The Next 120 Years
The Next 120 Years
Forty years ago we bought a late 19th century house. It was run-down and therefore
inexpensive. But it matched several of the criteria that we had listed as important in
our first home: two-story, screened porch, standup basement, large kitchen, two bedrooms
and a study, lots of light, not a corner lot, large sunny garden, trees shading the house and
minimally a 12’X12′ workshop.
Our title, The Next 120 Years, reflects the fact that the house was built ca.1892. We
have remodeled it within a 21st century context with the hope that this house, nestled
in a small town neighborhood, will become home to numerous residents for another 120
In retrospect one of the surprising outcomes of starting small and providing sweat-equity
has been the luxury of having the house evolve with our needs. From no children to a child
plus several exchange students to frequent house guests, we have now made the first floor
of the house fully accessible, which supports our goal of aging in place.
Converting a 19th century house to meet 21st century needs was in the back of our minds
since the beginning. We have been intentional about the reuse of materials, energy
conservation, attention to air quality, and a more open and well-lighted floor plan.
We began by removing the imitation brick composition siding to reveal the
original lap siding. The small, dark kitchen at the back of the house exchanged places
with the front parlor, which became a much lighter and more spacious living room
overlooking the backyard and gardens. Within two years an addition created another
bedroom and a proper bathroom for the house, which had been built before city sewer
and water were installed. A measure of the dramatic change to the feeling of the house is
that 28% of the interior walls were removed and the window area doubled.
As a progress check on our work by 1979 we entered an energy redesign contest organized
by the Minnesota Energy Agency. The monetary prize paid for half of the new windows and
generated interest when we participated in a state-wide “The Art of the Possible” home tour.
For the next 20 years we lived and worked amidst small-scale improvements, including
upgrades to wood heating stoves, a new kitchen wood cook stove, remodeled bedrooms
and living room, and a passive solar water heating system.
In 1999 aging family members got us to thinking about accessibility into and within our
old Victorian home. Our laundry and only bathroom were on the second floor. The
front door stood three steps above the level of the ground. We converted a downstairs closet
into an accessible bathroom with roll-in shower. A Murphy-style bed was installed nearby as
a guest bed, eventually to become our bed when we’re too old to climb the stairs. We raised
the level of the driveway/walkway to be perfectly even with the front door, porch and first floor
of the house. The immediate benefit is that baby strollers and garden carts can roll effortlessly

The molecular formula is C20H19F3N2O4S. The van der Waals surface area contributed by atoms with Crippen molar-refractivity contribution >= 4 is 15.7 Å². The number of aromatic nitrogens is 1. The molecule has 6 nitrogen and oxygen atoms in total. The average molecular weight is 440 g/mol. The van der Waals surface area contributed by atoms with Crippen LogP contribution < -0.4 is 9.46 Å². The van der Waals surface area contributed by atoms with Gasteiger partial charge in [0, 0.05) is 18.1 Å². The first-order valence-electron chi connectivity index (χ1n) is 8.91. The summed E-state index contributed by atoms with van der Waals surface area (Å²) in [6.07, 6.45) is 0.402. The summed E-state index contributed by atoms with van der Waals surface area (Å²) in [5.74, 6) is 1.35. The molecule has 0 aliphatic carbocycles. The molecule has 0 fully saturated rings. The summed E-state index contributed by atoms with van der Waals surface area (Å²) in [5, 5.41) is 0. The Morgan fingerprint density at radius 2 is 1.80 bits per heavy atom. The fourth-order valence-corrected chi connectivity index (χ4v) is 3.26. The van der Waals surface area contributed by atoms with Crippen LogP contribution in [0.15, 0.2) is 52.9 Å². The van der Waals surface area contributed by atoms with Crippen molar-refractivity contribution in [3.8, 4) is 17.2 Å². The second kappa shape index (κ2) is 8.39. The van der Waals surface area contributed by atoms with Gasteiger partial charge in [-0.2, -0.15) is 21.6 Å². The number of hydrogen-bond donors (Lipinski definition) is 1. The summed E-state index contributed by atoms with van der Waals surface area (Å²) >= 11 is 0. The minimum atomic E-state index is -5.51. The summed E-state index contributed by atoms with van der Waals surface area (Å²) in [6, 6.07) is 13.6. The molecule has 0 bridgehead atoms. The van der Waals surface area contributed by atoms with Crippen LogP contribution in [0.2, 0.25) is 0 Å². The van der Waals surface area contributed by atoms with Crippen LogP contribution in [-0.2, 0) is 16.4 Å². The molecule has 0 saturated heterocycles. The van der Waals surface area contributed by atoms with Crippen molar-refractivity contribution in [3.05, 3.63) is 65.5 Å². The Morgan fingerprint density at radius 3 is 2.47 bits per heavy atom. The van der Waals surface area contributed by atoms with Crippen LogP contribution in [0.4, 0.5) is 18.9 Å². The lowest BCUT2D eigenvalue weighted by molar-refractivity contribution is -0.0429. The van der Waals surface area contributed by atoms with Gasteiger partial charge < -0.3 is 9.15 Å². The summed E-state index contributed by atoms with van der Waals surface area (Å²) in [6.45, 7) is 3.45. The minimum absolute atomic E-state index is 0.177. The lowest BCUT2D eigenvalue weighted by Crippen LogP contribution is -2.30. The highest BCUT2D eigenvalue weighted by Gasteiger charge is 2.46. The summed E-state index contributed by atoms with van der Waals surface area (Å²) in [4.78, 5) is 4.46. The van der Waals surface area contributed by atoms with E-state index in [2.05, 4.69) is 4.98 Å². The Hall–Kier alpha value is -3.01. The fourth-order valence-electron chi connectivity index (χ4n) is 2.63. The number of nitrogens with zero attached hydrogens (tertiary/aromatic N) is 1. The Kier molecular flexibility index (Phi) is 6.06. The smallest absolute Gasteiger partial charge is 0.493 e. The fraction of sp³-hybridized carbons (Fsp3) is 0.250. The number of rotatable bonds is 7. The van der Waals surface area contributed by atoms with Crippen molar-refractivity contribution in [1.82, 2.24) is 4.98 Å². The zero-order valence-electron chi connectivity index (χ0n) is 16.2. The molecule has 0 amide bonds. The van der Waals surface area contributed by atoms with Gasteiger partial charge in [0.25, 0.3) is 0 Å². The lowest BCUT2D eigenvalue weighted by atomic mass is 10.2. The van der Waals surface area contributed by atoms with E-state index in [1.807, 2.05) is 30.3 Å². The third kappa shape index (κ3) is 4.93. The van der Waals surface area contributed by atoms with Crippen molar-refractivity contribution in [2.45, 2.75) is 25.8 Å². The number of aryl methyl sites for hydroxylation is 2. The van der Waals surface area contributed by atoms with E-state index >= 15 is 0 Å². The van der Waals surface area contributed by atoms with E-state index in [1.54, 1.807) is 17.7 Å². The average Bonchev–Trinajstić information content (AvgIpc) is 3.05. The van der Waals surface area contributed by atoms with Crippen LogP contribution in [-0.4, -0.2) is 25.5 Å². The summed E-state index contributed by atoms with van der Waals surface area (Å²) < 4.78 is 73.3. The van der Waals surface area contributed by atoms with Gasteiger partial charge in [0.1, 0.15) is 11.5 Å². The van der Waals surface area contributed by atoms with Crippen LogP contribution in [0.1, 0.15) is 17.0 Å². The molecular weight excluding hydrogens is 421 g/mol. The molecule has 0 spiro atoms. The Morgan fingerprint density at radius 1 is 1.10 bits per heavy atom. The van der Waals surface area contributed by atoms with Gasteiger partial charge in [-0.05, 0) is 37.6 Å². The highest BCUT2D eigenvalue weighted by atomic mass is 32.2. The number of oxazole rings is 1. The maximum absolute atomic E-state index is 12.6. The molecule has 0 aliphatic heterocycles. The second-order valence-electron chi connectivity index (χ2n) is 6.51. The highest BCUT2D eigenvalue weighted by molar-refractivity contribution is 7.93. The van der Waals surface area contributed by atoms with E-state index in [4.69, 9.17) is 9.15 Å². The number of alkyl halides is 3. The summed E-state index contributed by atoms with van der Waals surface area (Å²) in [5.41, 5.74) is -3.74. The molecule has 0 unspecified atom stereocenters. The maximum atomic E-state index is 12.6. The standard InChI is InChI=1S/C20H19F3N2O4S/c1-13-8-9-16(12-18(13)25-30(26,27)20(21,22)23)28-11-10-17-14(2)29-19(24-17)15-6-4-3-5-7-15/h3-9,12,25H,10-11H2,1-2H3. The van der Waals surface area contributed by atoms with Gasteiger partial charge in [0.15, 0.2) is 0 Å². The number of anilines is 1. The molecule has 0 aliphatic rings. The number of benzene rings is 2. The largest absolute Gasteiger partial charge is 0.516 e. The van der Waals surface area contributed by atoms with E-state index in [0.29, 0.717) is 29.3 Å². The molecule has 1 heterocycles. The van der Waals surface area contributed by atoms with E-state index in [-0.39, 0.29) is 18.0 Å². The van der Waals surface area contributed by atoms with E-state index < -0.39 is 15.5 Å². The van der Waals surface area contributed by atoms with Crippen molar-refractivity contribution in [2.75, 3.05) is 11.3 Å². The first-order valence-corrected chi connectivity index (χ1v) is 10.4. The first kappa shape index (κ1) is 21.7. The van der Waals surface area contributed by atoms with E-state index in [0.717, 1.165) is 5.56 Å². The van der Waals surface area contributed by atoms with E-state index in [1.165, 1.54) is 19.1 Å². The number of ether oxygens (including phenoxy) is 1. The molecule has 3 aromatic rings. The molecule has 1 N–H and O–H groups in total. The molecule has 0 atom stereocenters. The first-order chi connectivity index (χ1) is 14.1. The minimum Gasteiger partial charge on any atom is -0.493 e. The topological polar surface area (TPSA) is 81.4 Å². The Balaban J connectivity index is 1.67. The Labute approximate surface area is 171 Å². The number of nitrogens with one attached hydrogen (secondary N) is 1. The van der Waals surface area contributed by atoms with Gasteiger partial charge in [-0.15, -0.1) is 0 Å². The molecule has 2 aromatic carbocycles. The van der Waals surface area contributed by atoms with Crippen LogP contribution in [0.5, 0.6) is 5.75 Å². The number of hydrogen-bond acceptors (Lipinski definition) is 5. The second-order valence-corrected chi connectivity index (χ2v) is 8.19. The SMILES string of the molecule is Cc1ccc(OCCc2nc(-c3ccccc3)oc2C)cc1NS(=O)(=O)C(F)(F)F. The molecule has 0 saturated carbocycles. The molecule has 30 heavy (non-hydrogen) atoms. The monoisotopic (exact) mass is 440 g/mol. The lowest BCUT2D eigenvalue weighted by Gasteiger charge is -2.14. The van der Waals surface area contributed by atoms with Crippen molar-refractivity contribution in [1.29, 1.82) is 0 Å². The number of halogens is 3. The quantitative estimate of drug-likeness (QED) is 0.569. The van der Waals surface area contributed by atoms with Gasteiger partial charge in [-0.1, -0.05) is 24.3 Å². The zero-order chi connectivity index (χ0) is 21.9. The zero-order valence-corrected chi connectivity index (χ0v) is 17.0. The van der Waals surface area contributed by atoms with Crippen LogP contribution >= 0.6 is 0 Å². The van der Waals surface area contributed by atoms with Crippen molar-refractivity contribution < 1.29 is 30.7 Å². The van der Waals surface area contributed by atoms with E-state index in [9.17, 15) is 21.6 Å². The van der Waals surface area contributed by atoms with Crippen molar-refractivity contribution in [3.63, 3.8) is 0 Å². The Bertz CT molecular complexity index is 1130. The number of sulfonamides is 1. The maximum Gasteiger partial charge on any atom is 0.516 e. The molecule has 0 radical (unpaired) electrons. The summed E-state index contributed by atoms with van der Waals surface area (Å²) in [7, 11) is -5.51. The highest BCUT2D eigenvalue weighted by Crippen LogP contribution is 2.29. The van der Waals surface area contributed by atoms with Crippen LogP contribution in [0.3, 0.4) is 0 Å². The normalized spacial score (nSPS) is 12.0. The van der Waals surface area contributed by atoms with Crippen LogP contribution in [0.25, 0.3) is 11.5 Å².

roll into the house.
The original siding that had been patched and repaired needed attention. Our now 30-year
old insulated glass windows were failing. We decided on a major redo. This decision marked
the beginning of the process that allowed us to look both forward and back 120 years.
Durability became more important than initial cost. The outcome of our new approach affected:
- Windows: While air-conditioned houses have windows that are seldom opened,
our naturally cooled home requires daily opening and closing. The replacement windows
are made of fir rather than pine, extruded aluminum cladding rather than rolled, triple glazing
with double low-e, and installation using best-practices to avoid leakage.
- Siding: We resided the entire house with Hardie plank siding to continue the original
appearance while adding durability.
- Accessibility: We regraded the entry way to the house, and added another 4′ to the south
side of the house for single-level living that includes space for a bedroom, laundry and an
- Insulation and ventilation: Walls that had not received significant insulation upgrades
became staggered stud with dense pack cellulose insulation. We installed a French patio
door in a smaller bedroom that was adequate in every way except summer ventilation.
The double door, covering most of the east wall, allows warm ceiling air to escape and
captures the slightest breezes. A child’s bedroom was converted to a library with a 10′
rolling ladder that gives access to an awning window near the top of the vaulted ceiling
and provides access to the attic hatch.
What started as a leaky old 1,000 square foot Victorian house, perched on a three-foot high
foundation, has evolved into an accessible, energy-efficient home totaling 1500 square feet.
Smaller compartmentalized rooms have become gracious spaces, appearing larger than their
footprint due to the generous windows and their orientation toward the sun and our gardens.
With triple-glazed windows and ample insulation in the walls and the attic our energy consumption
is minimal and consistent from summer to winter, even in Minnesota. We are pleased with the
outcomes of our remodeling efforts. We are confident that future residents of our old house
will also find it comfortable, convenient and conserving for another 120 years.